StoriesBack to Stories
From YES Abroad to Cross-Cultural Educator
By Nialena A., YES Abroad 2011-2012, Turkey, co-founder of Star Service & Study Abroad, an ethical service-learning program.
In 2011 I traveled from my hometown in California to Turkey on the YES Abroad program. Little did I know that my life would be forever changed. Being the first Black person most members of my host community had ever seen, my identity gave me unique insight into the beauty of humanity. A simple errand would turn into tea time with a shopkeeper and his family, answering their curiosities and exchanging stories of history and heritage. My host family showed me the true meaning of hospitality, treating me like their daughter and loving, supporting, and guiding me every step of the way. I also gained insight into the unfortunate ways people can treat those who they see as different from themselves. My time in Turkey inspired my interest in cross-cultural education and engagement.
After returning to the U.S. I went to Mount Holyoke College, where I studied International Relations and Africana Studies. During my junior year, I studied abroad in Cape Town, South Africa with the School for International Training (SIT). My program focused on Multiculturalism and Human Rights and my class on research methods and ethics made me particularly interested in unethical practices that can be found in cross-cultural engagement. I learned about poverty tourism, western saviorism, the history of missionaries in Africa, the harm of foreign volunteer-based medical clinics, and more. Because of my experience with YES Abroad, I had a strong sense of what respectful and meaningful cross-cultural engagement should look like. I wanted to do something to bring the spirit of YES Abroad into the world of international volunteering.
Shortly after graduating, I co-founded Star Service & Study Abroad, a six-week summer service-learning program to Ghana. We partnered with three Ghanaian owned and operated NGOs that work to improve public health, education, and STEM access in their community. Our students spend half of the program interning with one of the three NGOs. The other half of the program is spent in the classroom learning about history, politics, culture, identity, and other important topics that help them better understand the local issues they’re trying to address during their internships, as well as their role and responsibilities as foreign volunteers. In between interning and classes (service and study), we visit national sites, explore rainforests, create art, and take part in all the beauty and adventure that the wonderful, West African nation has to offer. Although our program is not a year long like YES Abroad, our dynamic model we aims to give our students a similarly rich experience, where they can experience the rich layers and diversity within a single country, and develop a stronger sense of self as a competent cultural ambassador.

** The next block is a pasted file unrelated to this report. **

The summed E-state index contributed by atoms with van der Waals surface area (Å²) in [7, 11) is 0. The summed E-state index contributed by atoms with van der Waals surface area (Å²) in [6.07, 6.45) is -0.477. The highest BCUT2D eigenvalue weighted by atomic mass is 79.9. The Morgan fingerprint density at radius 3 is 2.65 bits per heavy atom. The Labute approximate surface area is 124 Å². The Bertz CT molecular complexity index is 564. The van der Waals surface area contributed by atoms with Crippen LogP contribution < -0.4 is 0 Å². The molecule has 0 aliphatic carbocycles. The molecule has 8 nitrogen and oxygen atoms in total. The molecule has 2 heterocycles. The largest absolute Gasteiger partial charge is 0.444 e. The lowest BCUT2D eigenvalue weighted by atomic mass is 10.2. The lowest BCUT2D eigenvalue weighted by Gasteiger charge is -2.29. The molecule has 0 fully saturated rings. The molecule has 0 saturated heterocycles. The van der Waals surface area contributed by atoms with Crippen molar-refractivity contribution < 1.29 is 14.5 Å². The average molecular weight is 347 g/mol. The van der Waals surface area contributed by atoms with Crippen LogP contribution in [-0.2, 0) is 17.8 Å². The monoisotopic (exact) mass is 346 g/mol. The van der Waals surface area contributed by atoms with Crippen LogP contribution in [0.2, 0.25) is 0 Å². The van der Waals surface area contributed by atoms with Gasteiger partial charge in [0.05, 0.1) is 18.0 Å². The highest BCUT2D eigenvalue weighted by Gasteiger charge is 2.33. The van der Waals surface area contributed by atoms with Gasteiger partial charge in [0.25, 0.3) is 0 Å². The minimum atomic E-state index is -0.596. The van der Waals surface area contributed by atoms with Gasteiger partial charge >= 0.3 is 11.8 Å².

We are currently recruiting our fifth cohort to go to Ghana and I am currently pursuing my law degree at Western New England University. With my degree, I hope to continue to bring more diversity, equity, and ethics into the field of cross-cultural education and engagement. I would not be where I am without my invaluable experience participating in YES Abroad. YES Abroad set the high standard for international engagement that I take with me in all my work, and gave me important relationships --it has been ten years since my program and I’ve been back to Turkey twice and I still have a great relationship with the Turkish host family and friends I developed during YES Abroad.